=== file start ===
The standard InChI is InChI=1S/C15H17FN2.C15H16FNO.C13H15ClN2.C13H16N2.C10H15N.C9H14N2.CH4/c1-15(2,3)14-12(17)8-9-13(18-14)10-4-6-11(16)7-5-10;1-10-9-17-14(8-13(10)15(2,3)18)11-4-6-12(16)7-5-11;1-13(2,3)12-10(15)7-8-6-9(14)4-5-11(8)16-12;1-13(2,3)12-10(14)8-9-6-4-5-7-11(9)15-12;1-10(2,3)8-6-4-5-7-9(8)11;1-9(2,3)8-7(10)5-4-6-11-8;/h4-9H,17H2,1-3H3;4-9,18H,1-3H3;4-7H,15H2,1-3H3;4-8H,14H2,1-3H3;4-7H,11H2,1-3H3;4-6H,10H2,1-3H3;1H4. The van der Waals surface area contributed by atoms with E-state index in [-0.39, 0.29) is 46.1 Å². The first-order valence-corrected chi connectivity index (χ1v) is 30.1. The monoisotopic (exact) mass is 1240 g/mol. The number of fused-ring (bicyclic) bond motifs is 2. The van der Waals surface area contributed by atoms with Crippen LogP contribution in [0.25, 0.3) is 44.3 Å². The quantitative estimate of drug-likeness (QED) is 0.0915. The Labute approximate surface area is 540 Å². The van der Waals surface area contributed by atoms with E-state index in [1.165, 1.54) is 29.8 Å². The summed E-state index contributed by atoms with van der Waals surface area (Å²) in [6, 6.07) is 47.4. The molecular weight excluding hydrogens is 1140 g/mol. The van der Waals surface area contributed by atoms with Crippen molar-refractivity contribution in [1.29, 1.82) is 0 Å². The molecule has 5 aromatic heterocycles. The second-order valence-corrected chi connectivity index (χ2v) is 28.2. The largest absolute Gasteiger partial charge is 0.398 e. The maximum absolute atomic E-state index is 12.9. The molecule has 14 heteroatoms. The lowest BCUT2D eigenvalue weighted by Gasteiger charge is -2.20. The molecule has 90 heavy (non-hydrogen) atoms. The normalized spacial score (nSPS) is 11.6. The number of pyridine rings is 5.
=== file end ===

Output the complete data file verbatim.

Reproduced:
The standard InChI is InChI=1S/C15H17FN2.C15H16FNO.C13H15ClN2.C13H16N2.C10H15N.C9H14N2.CH4/c1-15(2,3)14-12(17)8-9-13(18-14)10-4-6-11(16)7-5-10;1-10-9-17-14(8-13(10)15(2,3)18)11-4-6-12(16)7-5-11;1-13(2,3)12-10(15)7-8-6-9(14)4-5-11(8)16-12;1-13(2,3)12-10(14)8-9-6-4-5-7-11(9)15-12;1-10(2,3)8-6-4-5-7-9(8)11;1-9(2,3)8-7(10)5-4-6-11-8;/h4-9H,17H2,1-3H3;4-9,18H,1-3H3;4-7H,15H2,1-3H3;4-8H,14H2,1-3H3;4-7H,11H2,1-3H3;4-6H,10H2,1-3H3;1H4. The van der Waals surface area contributed by atoms with E-state index in [-0.39, 0.29) is 46.1 Å². The first-order valence-corrected chi connectivity index (χ1v) is 30.1. The monoisotopic (exact) mass is 1240 g/mol. The number of fused-ring (bicyclic) bond motifs is 2. The van der Waals surface area contributed by atoms with Crippen LogP contribution in [0.25, 0.3) is 44.3 Å². The quantitative estimate of drug-likeness (QED) is 0.0915. The Labute approximate surface area is 540 Å². The van der Waals surface area contributed by atoms with E-state index in [1.165, 1.54) is 29.8 Å². The summed E-state index contributed by atoms with van der Waals surface area (Å²) in [6, 6.07) is 47.4. The molecular weight excluding hydrogens is 1140 g/mol. The van der Waals surface area contributed by atoms with Crippen molar-refractivity contribution in [1.29, 1.82) is 0 Å². The molecule has 5 aromatic heterocycles. The second-order valence-corrected chi connectivity index (χ2v) is 28.2. The largest absolute Gasteiger partial charge is 0.398 e. The maximum absolute atomic E-state index is 12.9. The molecule has 14 heteroatoms. The lowest BCUT2D eigenvalue weighted by Gasteiger charge is -2.20. The molecule has 90 heavy (non-hydrogen) atoms. The normalized spacial score (nSPS) is 11.6. The number of pyridine rings is 5.